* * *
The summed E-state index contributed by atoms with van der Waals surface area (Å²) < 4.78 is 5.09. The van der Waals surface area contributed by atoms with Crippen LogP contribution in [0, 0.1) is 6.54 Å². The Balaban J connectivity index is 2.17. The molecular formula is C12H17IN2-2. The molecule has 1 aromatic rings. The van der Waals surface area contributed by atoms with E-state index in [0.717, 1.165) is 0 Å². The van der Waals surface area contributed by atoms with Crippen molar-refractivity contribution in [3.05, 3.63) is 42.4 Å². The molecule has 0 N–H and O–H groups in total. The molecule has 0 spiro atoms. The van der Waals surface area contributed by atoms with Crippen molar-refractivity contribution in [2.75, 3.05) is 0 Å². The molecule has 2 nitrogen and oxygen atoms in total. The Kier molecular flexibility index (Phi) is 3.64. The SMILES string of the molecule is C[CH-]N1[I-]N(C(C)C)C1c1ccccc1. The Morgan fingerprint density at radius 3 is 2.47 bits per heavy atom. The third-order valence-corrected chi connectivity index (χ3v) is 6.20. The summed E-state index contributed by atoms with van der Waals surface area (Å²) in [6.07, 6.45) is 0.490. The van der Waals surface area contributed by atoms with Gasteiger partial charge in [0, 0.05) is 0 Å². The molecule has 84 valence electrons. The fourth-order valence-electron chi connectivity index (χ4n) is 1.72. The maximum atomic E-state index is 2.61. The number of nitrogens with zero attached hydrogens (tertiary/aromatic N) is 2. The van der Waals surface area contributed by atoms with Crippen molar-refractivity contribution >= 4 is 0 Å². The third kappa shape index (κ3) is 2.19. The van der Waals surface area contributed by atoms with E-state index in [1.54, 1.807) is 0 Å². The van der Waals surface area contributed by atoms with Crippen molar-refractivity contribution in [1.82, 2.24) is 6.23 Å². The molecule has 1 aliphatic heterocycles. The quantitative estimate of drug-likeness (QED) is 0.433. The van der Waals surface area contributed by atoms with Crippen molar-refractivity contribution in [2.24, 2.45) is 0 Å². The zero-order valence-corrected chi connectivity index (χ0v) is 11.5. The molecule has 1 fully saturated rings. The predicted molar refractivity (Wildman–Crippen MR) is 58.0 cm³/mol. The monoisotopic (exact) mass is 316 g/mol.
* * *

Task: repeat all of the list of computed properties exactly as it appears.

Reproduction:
The summed E-state index contributed by atoms with van der Waals surface area (Å²) < 4.78 is 5.09. The van der Waals surface area contributed by atoms with Crippen LogP contribution in [0, 0.1) is 6.54 Å². The Balaban J connectivity index is 2.17. The molecular formula is C12H17IN2-2. The molecule has 1 aromatic rings. The van der Waals surface area contributed by atoms with E-state index in [0.717, 1.165) is 0 Å². The van der Waals surface area contributed by atoms with Crippen molar-refractivity contribution in [3.05, 3.63) is 42.4 Å². The molecule has 0 N–H and O–H groups in total. The molecule has 0 spiro atoms. The van der Waals surface area contributed by atoms with Crippen molar-refractivity contribution in [2.75, 3.05) is 0 Å². The molecule has 2 nitrogen and oxygen atoms in total. The Kier molecular flexibility index (Phi) is 3.64. The SMILES string of the molecule is C[CH-]N1[I-]N(C(C)C)C1c1ccccc1. The Morgan fingerprint density at radius 3 is 2.47 bits per heavy atom. The third-order valence-corrected chi connectivity index (χ3v) is 6.20. The summed E-state index contributed by atoms with van der Waals surface area (Å²) in [6.07, 6.45) is 0.490. The van der Waals surface area contributed by atoms with Gasteiger partial charge in [0, 0.05) is 0 Å². The molecule has 84 valence electrons. The fourth-order valence-electron chi connectivity index (χ4n) is 1.72. The maximum atomic E-state index is 2.61. The number of nitrogens with zero attached hydrogens (tertiary/aromatic N) is 2. The van der Waals surface area contributed by atoms with Crippen molar-refractivity contribution >= 4 is 0 Å². The third kappa shape index (κ3) is 2.19. The van der Waals surface area contributed by atoms with E-state index in [1.54, 1.807) is 0 Å². The van der Waals surface area contributed by atoms with Crippen molar-refractivity contribution in [1.82, 2.24) is 6.23 Å². The molecule has 1 aliphatic heterocycles. The quantitative estimate of drug-likeness (QED) is 0.433. The van der Waals surface area contributed by atoms with Crippen molar-refractivity contribution in [2.24, 2.45) is 0 Å². The zero-order valence-corrected chi connectivity index (χ0v) is 11.5. The molecule has 1 fully saturated rings. The predicted molar refractivity (Wildman–Crippen MR) is 58.0 cm³/mol. The monoisotopic (exact) mass is 316 g/mol.